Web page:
Four years ago I had a nervous breakdown. I wasn’t hospitalized, but that doesn’t matter. It was a mental health crisis.
One thing that’s important to know is that a nervous breakdown doesn’t just happen overnight. There’s a slow build. For me there was an event that caused the slow build to speed toward the cliff. The event? Getting a new beagle puppy.
We’d been looking for the perfect baby beagle for about a month. A few pet stores and the local animal shelter. Then we found this sweetie. She was the perfect pup for us. We named her Sophie, after the little girl in Roald Dahl’s The BFG.
I had never had a puppy before. Or at least I’d never been responsible for one before. For some reason my husband and I decided getting her right before he went out of town for work was a good idea. My thoughts were that I would need to leave work early to get the kids from the bus (usually his job) and that would give me an excuse to come home early to walk the puppy.
My husband was gone the first 3-4 weekdays we had her. He didn’t realize how little I knew. I didn’t know about crate training. I barely slept. I was hysterical texting him throughout the day and night. I had no idea how to stop her from peeing or biting or how to get her to sleep. It was winter so it was cold at night when I took her out. It was hard to fall back to sleep. She cried all night.
At her first vet visit I mentioned her sleeping issues. They said her crate was too big and that a smaller sleeping area would help her sleep better. We also got one of those beating heart puppies to keep her company. That helped immensely. But as far as my mental health was concerned, the damage was done.
Even after my husband got home, I wasn’t sleeping. I wasn’t eating much either. I lost about 7lbs in the week and a half leading up to the breakdown. My husband was worried I was dehydrated or malnourished. Did I have a virus or a parasite or something? He thought it was physical. I knew it was mental. I knew I was breaking down. But I didn’t know how to stop it.
What’s so frustrating about severe mental illness is that it makes you unable to see how to get better. I had a psychiatrist, I was on a mood stabilizer, I had a bottle of Ativan in my purse for emergencies.
It never occurred to me to call my psychiatrist or take an Ativan.
Not even the day of the breakdown.
It was a Monday. It was my day to run home at lunch to walk and fed the pup. We had a staff meeting at 10:45am. When it was my turn to give my status, my speech was slurred. I apologized for it and a co-worker joked that it was okay, they knew I was tired from the puppy. I knew that wasn’t it but smiled and laughed anyway.
I still have no idea how I drove all the way home and back without getting into an accident. In the afternoon, after more frantic texting to my husband, I decided I needed to go to the ER. I wanted to be admitted so I could sleep. But I didn’t want to go alone.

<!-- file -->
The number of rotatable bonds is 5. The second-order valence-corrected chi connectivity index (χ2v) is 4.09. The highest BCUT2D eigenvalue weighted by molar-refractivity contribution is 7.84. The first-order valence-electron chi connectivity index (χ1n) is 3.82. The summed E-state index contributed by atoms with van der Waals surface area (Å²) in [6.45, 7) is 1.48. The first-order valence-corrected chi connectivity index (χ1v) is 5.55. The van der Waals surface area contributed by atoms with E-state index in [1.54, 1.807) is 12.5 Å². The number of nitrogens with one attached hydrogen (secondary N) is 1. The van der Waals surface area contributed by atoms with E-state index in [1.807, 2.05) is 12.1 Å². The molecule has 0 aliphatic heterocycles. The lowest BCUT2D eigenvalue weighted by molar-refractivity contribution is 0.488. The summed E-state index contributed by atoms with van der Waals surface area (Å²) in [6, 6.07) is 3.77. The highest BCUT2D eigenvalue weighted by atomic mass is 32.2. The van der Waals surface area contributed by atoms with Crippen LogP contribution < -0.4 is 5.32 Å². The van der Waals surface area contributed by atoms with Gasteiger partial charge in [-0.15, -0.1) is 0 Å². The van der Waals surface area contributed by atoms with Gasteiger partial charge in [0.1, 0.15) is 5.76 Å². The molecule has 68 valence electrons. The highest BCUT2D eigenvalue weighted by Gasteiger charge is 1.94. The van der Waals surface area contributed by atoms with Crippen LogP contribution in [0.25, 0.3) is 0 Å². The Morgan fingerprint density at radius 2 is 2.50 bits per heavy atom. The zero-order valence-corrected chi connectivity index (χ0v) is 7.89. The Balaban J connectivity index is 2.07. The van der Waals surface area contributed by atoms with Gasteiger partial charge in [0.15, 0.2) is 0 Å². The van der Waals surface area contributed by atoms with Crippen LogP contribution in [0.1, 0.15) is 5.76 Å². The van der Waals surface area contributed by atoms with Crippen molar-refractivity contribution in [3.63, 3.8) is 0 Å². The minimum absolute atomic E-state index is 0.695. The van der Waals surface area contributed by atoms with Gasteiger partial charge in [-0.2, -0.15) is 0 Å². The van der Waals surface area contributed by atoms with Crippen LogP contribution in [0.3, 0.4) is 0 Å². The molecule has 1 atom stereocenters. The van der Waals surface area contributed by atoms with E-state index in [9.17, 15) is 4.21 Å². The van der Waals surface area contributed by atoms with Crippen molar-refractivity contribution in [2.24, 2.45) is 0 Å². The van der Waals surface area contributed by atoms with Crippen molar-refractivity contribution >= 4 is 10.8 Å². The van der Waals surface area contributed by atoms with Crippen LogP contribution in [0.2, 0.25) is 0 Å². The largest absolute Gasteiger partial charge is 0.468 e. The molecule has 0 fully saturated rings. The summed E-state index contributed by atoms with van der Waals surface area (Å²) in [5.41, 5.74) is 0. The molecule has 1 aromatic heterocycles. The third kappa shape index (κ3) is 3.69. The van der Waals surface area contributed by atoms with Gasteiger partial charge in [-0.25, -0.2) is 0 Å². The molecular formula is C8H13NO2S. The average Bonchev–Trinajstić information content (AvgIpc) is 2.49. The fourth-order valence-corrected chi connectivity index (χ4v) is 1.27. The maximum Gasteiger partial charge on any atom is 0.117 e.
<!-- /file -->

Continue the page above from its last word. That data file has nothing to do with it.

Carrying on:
My own mother was living out of state (and would have made it worse in the long run). My husband had two kids under 9 and a new puppy to deal with. I had no friend I felt comfortable asking for help from. So it was ask his mother to deal with the kids and puppy or ask her to sit at the ER with me for hours. We decided on the latter.
When I called she wasn’t home. I left a message with my father-in-law. I was so upset sounding that he called her cell phone and she called me back before she got home. With tears in my voice I told her I was having a hard time and needed to go to the ER and would she meet me there. She said yes.
We sat there for hours. I cried in triage that I just wanted to get some sleep. I had blood drawn and got an IV for dehydration. I wasn’t sick, I was exhausted. Exhausted from anxiety and the puppy and work and kids and the unresolved trauma from my childhood that I was carrying but had no idea existed. I was broken into pieces I had no idea how to put back together. I just wanted to sleep. I thought that would fix it.
When they were checking me out, I told them that if they didn’t help me get some sleep I’d be back there the next day. I probably sounded like a drug addict. “Take two Ativan and 50mg of Benadryl and then call your psychiatrist in the morning”. So simple, I was just too sick to figure that out on my own.
I went back to my mother in law’s house, took the medication and slept for nearly 12 hours. I stayed her house the next morning. She got me some of those Odwalla smoothie drinks for breakfast. Early in the afternoon, she took me back to the ER so I could get my car and go home.
When I got home we got more smoothie drinks for me to put some calories into my system. I drank those for months afterward. My psychiatrist was able to work me in fairly quickly and advised I take the Ativan at night for sleep. I took .5 mg of it every night for about 2 months (more on that in a later blog). The 25 mg of Benadryl I took for about 18 months, even though after all that time it wasn’t doing anything. I was too afraid of not sleeping.
In the weeks after the ER visit I started therapy with a cognitive behavioral therapist and started to get real help for the first time in the 16 years I’d been in therapy.
Four years later I still am not all the way better. I may never be. I try harder now than I ever did in the years before. What I learned in therapy, the techniques, about my own childhood, would change me forever. It helped me deal with the sudden illness and death of my estranged father in the summer/fall of 2017 and the murder of one of my sisters in June 2019. Without the breakdown, I may still be in the hospital from one or both of those events.
For that I am thankful. I could not have handled those things or this pandemic without the nervous breakdown.
Sometimes things need to break before they can be healed.